10.23.2008 11:59pm
pwedza (mail):
Why don't Weil &Co. just outsource what they don't personally work on to India and charge a few hundred more per hour? Isn't it the patriotic thing to do to grab for all that you can?

I just hope that they are done before Barack Hussein Obama takes office.. the socialist tax increases they may suffer is SUCH a disincentive for them to want to put in hours..
10.24.2008 12:10am
Oren:


I just hope that they are done before Barack Hussein Obama takes office.. the socialist tax increases they may suffer is SUCH a disincentive for them to want to put in hours..


I hadn't thought of how an increase in the high-end income tax (to the extent that fancy lawyers can't figure out how to structure their income in such a way to evade the tax) would upset the balance between various legal firms.
10.24.2008 12:16am
Humble Law Student (mail) (www):
Speaking as a first year associate that is billed out at well over $300 per hour, I have to say "GOOOOO BIG LAW!" And I haven't even been sworn in yet!

I do agree with an earlier poster that a paralegal is far more cost effective than I am--at this point. Of course, the partners probably write off 3/4ths of my time.
10.24.2008 12:21am
Anonymousy:
DiverDan:

You've been working for 26 years and charge less than $355 an hour? Where do you work--Czechoslovakia?

Humble Law Student:

Working at BigLaw and blogging won't last long. Either the blogging or the job will stop. I give it 3 months.
10.24.2008 12:36am
MS (mail):
Observer,

It's much more than 80 people, and Weil will still be trying to sell lehman assets many years from now.
10.24.2008 12:58am
MS (mail):
Honyocker,

This has nothing to do with the bailout or your tax money. In fact, if the damn feds had stayed out of this, lawyers would be even better off, feasting on bear stearns, AIG, etc . . . .
10.24.2008 1:02am
A. Zarkov (mail):
DiverDan,

The best defense that a Corporate Officer or Director has against claims of actionable negligence or breach of fiduciary duty is to say "I hired the very best lawyers and accountants I could find."

Your answer assumes that the best lawyers and accountants are found in New York City. Why would that be true? Charging more doesn't necessarily make a lawyer better.
10.24.2008 7:18am
Public_Defender (mail):
The bankruptcy court should follow the local state court system for appointed counsel in serious felony cases. That would probably mean $30-100 an hour with a cap of $500 to $5000, depending on the jurisdiction. When appointed counsel complain that the money isn't enough to attract qualified counsel or to pay for the amount of work actually required, courts and county budget officials inevitably say, "well, we have enough people willing to take the cases."

Or better, maybe appointed counsel in criminal cases should get paid like bankruptcy attorneys.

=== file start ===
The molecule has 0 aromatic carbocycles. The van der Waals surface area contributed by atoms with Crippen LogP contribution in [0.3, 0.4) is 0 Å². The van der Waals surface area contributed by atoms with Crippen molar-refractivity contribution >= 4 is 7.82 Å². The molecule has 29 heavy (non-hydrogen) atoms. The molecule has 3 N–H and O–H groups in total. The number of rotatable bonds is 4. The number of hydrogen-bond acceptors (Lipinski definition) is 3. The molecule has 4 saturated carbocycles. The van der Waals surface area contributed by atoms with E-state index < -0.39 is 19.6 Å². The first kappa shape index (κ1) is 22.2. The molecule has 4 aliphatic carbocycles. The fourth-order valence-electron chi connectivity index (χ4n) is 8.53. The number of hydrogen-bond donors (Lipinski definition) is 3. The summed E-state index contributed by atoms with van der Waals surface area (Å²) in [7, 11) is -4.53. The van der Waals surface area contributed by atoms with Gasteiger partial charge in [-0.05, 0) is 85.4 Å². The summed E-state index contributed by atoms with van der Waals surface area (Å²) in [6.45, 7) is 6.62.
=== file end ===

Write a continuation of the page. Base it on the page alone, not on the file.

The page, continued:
On another note, as the AIG executives found out, these cases will get a lot more scrutiny than they used to get. Charging fees like this just invites legislation limiting fees. Do bankruptcy lawyers want to be treated like appointed lawyers in criminal cases? They're on the right track.
10.24.2008 7:20am
Arkady:

Lehman Bankruptcy Professional Fees May Reach $1.4 Billion


Old joke. Guy walks through a graveyard and sees a headstone that reads: Here Lies a Lawyer and An Honest Man. "Strange," he says to himself, "that they would bury two men in one grave."
10.24.2008 7:42am
PersonFromPorlock:
Hmm. Jarndyce and Jarndyce, anyone?
10.24.2008 8:04am
Public_Defender (mail):

Lehman Bankruptcy Professional Fees May Reach $1.4 Billion



Maybe what they need is a Debtor's Public Defender office. I bet you could staff a very nice office with very qualified people for $1.4 billion.
10.24.2008 8:52am
Public_Defender (mail):
I should have said. . . Maybe what they need is a Debtor's Public Defender office. I bet you could staff a very nice office with very qualified people for <i>a lot less than</i> $1.4 billion.

Absent that, bankruptcy lawyers and law firms should be required to disclose their income, assets and liabilities the way many low-level government employees have to. That and applying public records laws to the transactions might help catch conflicts of interests.
10.24.2008 9:01am
Mike S..:
DiverDan:

The issues you raise involve simple legal issues applied to complex accounting. Accountants should see most of the hours.
10.24.2008 10:12am
Houston Lawyer:
One of my biggest bitches about the Enron bankruptcy was that it was adjudicated in New York. Consequently, billions of dollars in legal fees was paid to New York lawyers when it could have been paid to Houston lawyers.